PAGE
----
Early Priorities for the Strategy
A three-year period of significant transition for transformative service redesign, described in the 2018 GMS Contract, will shape national priorities for monitoring and evaluating in the early years of this Strategy. These priorities are likely to concern:
- Synthesising and sharing learning from good quality evaluations by others of new models of care, service redesign, tests of change and other innovations in the community and primary care setting where these show promise for scaling-up, sustainability and a notable contribution to achieving the primary care outcomes.
- Policy initiatives and investment intended to reshape and increase the effectiveness of primary care (including specific national commitments and investments; IT changes), including implementation of the 2018 GMS Contract for GPs and the responsibility of transferring the six priority areas set out in the Memorandum of Understanding. [32, 33] This will include iterative modelling to progressively improve the evidence base and methodology for local and national workforce planning required to deliver the MoU and longer-term reform.
- Developing and using the national-level primary care indicator set, establishing indicator reporting arrangements and developing an online data resource. There will be ongoing discussion about the purpose of different sets and levels of data and collaboration with ISD Scotland and NES to ensure indicator activity complements their broader data development activity and the data for local areas.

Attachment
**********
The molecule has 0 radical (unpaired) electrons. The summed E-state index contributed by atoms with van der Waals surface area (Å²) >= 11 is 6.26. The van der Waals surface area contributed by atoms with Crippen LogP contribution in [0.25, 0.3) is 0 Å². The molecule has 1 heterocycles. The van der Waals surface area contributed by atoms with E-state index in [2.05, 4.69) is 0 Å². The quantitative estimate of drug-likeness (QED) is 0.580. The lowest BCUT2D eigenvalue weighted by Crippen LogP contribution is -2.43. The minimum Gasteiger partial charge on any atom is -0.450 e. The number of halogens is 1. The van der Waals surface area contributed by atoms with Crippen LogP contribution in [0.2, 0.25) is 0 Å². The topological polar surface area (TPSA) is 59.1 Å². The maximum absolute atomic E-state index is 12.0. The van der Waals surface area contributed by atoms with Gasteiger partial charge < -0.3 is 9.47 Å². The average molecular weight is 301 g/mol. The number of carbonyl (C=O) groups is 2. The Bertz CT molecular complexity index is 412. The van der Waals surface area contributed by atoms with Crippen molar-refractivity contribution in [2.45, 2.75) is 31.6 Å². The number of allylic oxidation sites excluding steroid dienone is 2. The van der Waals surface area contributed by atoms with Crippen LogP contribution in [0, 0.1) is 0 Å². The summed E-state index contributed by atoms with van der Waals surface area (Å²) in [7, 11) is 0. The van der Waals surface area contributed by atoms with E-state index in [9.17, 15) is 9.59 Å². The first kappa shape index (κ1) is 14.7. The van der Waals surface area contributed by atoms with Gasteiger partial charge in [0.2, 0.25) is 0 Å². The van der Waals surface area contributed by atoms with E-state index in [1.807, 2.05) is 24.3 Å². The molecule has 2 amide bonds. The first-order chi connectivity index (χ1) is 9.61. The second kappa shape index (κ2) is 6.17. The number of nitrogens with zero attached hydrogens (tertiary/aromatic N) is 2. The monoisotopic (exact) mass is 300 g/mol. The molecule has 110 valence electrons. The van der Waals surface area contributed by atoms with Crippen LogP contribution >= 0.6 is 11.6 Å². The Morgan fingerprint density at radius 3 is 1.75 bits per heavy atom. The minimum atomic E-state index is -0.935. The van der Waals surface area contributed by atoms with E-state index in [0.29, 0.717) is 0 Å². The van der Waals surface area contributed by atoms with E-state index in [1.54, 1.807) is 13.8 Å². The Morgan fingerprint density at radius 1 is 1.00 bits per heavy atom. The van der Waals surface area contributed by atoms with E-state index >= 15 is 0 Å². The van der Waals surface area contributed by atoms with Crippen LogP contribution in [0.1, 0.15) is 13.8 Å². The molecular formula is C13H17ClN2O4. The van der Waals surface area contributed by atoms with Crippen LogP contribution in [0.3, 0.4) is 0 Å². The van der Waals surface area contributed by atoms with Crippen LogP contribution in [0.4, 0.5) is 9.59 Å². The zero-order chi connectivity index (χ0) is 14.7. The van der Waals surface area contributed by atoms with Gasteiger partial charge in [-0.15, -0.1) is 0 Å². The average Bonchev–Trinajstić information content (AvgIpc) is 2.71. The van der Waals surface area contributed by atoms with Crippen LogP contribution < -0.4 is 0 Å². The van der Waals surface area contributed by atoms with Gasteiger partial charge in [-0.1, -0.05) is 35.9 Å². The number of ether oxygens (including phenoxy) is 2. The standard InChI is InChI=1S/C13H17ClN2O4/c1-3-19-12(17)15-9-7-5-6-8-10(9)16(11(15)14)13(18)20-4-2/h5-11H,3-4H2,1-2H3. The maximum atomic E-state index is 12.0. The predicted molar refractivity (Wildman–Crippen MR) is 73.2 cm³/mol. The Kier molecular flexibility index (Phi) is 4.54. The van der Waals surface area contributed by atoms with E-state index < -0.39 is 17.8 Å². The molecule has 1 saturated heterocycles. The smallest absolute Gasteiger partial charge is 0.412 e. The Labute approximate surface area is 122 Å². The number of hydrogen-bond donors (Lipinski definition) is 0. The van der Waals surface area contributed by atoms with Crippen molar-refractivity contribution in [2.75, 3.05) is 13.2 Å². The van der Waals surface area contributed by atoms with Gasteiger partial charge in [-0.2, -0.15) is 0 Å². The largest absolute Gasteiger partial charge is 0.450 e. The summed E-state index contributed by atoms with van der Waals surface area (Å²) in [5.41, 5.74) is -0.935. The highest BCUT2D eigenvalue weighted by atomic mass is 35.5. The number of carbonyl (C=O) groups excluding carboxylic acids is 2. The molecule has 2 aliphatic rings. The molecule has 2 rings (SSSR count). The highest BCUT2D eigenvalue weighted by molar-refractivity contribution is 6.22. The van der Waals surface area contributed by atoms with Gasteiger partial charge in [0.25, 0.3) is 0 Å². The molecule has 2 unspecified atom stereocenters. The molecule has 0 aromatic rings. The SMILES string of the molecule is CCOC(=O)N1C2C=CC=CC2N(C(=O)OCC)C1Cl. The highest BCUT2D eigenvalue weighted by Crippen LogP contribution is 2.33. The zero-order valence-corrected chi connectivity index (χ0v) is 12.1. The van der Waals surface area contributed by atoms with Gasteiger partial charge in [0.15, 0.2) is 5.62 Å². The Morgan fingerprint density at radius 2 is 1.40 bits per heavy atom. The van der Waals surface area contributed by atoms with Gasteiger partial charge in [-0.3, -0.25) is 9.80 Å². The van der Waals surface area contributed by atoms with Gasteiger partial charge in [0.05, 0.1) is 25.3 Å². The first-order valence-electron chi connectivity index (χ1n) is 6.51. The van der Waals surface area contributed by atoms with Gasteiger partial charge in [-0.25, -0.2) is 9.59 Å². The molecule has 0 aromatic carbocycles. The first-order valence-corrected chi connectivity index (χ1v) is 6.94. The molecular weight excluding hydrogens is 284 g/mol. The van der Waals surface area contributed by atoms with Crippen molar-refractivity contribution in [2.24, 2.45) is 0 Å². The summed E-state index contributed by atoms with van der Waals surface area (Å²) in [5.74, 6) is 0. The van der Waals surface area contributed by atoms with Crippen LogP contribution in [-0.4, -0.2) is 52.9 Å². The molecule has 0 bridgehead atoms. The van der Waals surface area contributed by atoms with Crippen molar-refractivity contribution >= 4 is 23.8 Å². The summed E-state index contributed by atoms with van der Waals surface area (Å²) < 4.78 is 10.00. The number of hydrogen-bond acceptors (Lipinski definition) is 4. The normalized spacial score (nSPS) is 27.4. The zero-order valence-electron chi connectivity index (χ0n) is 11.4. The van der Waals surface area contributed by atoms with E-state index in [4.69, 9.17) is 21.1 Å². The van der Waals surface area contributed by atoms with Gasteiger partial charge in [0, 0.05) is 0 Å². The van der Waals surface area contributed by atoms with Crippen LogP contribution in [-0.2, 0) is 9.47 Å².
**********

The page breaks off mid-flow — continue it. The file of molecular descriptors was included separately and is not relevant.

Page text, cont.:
- Public and workforce understanding and acceptability of the changes, especially as reshaping primary care will require public trust and some behaviour change by those who deliver and those who use services.
Alongside these priorities, long-term work is required to improve and modernise data and intelligence infrastructure and governance for primary care to ensure the highest standards in data entry, capture, management, processing, and sharing. This will enable practitioners, decision makers, policymakers, researchers and other analysts to have the intelligence that they need. Relevant here are SPIRE, work on patient pathways, the Scottish Atlas of Variation, the Scottish Burden of Disease Study, and other data mapping activities.
Clearly, we will not have sufficient resources to monitor and evaluate all changes with the same intensity. The Scottish Government will, in close consultation with the Primary Care Monitoring and Evaluation Steering Group and our national partners, prioritise activity, taking account of developments across the health and social care system (e.g., the new framework for community based integrated services initiated this year), and will take the long view beyond 2021.